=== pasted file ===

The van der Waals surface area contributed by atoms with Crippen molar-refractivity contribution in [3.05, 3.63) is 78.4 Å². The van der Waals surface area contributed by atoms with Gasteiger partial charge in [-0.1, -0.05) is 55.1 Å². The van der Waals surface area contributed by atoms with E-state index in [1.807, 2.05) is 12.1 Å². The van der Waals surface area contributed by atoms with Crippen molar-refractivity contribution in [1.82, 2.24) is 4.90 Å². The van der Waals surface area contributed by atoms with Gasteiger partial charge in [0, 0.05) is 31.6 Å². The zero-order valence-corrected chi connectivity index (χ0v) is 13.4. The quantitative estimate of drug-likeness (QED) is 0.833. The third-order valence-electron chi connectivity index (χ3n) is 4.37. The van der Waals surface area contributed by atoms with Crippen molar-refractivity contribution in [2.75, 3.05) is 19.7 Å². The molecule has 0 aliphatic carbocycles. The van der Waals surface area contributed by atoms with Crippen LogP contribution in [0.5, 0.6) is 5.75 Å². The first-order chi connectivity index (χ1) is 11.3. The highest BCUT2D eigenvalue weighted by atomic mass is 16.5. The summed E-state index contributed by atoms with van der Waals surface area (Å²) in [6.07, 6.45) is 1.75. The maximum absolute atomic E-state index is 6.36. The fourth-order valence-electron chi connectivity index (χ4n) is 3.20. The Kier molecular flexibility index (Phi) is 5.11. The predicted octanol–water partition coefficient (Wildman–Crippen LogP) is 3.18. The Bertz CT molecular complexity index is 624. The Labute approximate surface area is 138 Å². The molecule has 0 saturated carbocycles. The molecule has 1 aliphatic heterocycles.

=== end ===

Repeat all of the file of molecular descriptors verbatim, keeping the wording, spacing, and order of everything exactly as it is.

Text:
The van der Waals surface area contributed by atoms with Crippen molar-refractivity contribution in [3.05, 3.63) is 78.4 Å². The van der Waals surface area contributed by atoms with Gasteiger partial charge in [-0.1, -0.05) is 55.1 Å². The van der Waals surface area contributed by atoms with E-state index in [1.807, 2.05) is 12.1 Å². The van der Waals surface area contributed by atoms with Crippen molar-refractivity contribution in [1.82, 2.24) is 4.90 Å². The van der Waals surface area contributed by atoms with Gasteiger partial charge in [0, 0.05) is 31.6 Å². The zero-order valence-corrected chi connectivity index (χ0v) is 13.4. The quantitative estimate of drug-likeness (QED) is 0.833. The third-order valence-electron chi connectivity index (χ3n) is 4.37. The van der Waals surface area contributed by atoms with Crippen molar-refractivity contribution in [2.75, 3.05) is 19.7 Å². The molecule has 0 aliphatic carbocycles. The van der Waals surface area contributed by atoms with Crippen LogP contribution in [0.5, 0.6) is 5.75 Å². The first-order chi connectivity index (χ1) is 11.3. The highest BCUT2D eigenvalue weighted by atomic mass is 16.5. The summed E-state index contributed by atoms with van der Waals surface area (Å²) in [6.07, 6.45) is 1.75. The maximum absolute atomic E-state index is 6.36. The fourth-order valence-electron chi connectivity index (χ4n) is 3.20. The Kier molecular flexibility index (Phi) is 5.11. The predicted octanol–water partition coefficient (Wildman–Crippen LogP) is 3.18. The Bertz CT molecular complexity index is 624. The Labute approximate surface area is 138 Å². The molecule has 0 saturated carbocycles. The molecule has 1 aliphatic heterocycles.